Is “hangry” (hungry + angry) really a thing?
Ask any parent of a toddler – you’ll quickly know the answer! The truth is that many-a-furious meltdowns can be traced back to letting a child go from moderate to extreme hunger – which triggers the phenomenon known as “hanger.” Although being hangry isn’t limited to toddlers alone. Many of us here at Creative Counseling Center struggle with this phenomenon as adults. All the more reason to keep healthy snacks for everyone stashed nearby!
In this article, we will explore how nutrition affects your child’s emotions.
So why does hunger push us over the edge into hangry territory?
There’s a physiological reason explaining why some people become irrationally angry or irritable when excess hunger strikes.
Here’s how it works: Glucose is the body’s preferred fuel source. When the body breaks down food for energy, glucose is the result. The body relies on glucose for everything from cellular respiration to brain function to muscle use. So, maintaining stable glucose levels (i.e., not too high, not too low) allows the human body (and mind!) to perform at its best.
But your blood sugar levels decrease when you haven’t eaten in a while. Your body releases ghrelin (“the hunger hormone”) which triggers your drive to eat. Ideally, you would take this opportunity to forage for something nourishing.
But life is busy, and sometimes we’re too busy working or playing to promptly attend to our hunger cues. The result? Plummeting blood sugar and a cascade of stress hormones like cortisol and adrenaline flood the body. These hormones cause the body to initiate the “fight or flight” stress response, resulting in a shorter-than-normal fuse.
Keeping Your Child’s Moods Stable
Besides causing a hunger-fueled meltdown, low blood sugar can interfere with higher brain functions like impulse control and the regulation of primitive drives and behaviors. Kids who haven’t eaten enough can also suffer from brain fog, headaches, nausea, light-headedness, and difficulty concentrating.
In our counseling practice, we’ve noticed that kids who arrive for their sessions with a little food in their belly tend to have more productive sessions.
Kids don’t always have enough self-awareness to maintain stable blood sugar with regular snacks and meals. After all, the world is a fun place to explore!
To help avoid hangry meltdowns and help your child develop the healthiest possible body and mind, keep these tips in mind:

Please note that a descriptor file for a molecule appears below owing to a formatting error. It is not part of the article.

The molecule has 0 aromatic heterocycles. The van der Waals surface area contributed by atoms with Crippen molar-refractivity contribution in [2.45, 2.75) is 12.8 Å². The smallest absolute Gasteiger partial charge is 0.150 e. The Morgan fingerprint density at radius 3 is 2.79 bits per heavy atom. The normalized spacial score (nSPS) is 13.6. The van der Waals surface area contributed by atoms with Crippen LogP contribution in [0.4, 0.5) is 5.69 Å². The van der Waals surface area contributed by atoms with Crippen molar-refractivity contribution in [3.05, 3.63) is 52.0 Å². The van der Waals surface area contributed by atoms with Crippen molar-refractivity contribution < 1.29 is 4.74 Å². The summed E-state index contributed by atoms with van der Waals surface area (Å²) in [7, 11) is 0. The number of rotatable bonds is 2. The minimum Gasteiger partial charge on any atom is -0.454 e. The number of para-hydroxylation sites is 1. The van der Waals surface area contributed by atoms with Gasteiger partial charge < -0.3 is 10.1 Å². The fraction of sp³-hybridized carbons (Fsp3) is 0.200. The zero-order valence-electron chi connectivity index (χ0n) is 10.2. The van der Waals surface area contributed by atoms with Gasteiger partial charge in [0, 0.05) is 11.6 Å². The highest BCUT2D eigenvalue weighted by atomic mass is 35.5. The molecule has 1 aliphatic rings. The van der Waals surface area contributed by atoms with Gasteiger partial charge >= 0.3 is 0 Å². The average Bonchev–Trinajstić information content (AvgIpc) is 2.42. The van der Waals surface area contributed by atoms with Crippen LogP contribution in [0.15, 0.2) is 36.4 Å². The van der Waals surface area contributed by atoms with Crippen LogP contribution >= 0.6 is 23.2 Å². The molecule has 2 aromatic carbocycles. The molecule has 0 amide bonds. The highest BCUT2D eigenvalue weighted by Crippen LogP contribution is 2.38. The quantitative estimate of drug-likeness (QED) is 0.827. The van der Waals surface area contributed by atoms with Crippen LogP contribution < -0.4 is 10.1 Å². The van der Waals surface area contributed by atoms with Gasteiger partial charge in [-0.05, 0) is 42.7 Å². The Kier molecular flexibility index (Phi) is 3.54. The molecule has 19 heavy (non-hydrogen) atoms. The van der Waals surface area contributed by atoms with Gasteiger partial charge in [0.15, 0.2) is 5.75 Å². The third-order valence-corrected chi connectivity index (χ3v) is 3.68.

• Keep healthy, low sugar, non-perishable snacks stashed in your purse, car, and diaper bag. Think low sugar granola bars, trail mix, and beef jerky.
• Stick to predictable meal and snack times. Eating regularly will help keep your child’s blood sugar stable and reassure them that food is always available.
• Allow children the freedom to make small choices for snacks and meals. Do they want macaroni or rice? A granola bar or yogurt? Having a little freedom helps kids learn to enjoy healthy food choices.
• Avoid offering high sugar snacks. They may provide an initial rush of energy, but the following insulin spike and blood sugar crash can cause the meltdowns you were hoping to avoid.
Staying intentional about eating healthy snacks and meals at appropriate intervals can go a long way toward maintaining a stable mood. With a bit of forethought, dealing with a hangry child will be a thing of the past!
Also check out our Top 10 Parenting Tips.
CONTACT CREATIVE COUNSELING CENTER
If you have concerns about your child or teen, or parenting has become more challenging, contact us. At Creative Counseling Center, our team of highly trained, experienced therapists are ready to help. We offer a FREE Phone Consultation which you can request by completing the form below. We will contact you and, after a conversation about your circumstances, together we can determine whether our practice and which therapist is the best fit. If our practice is not right for your family, we’re happy to offer recommendations to other providers in the Denver metro area. We look forward to hearing from you!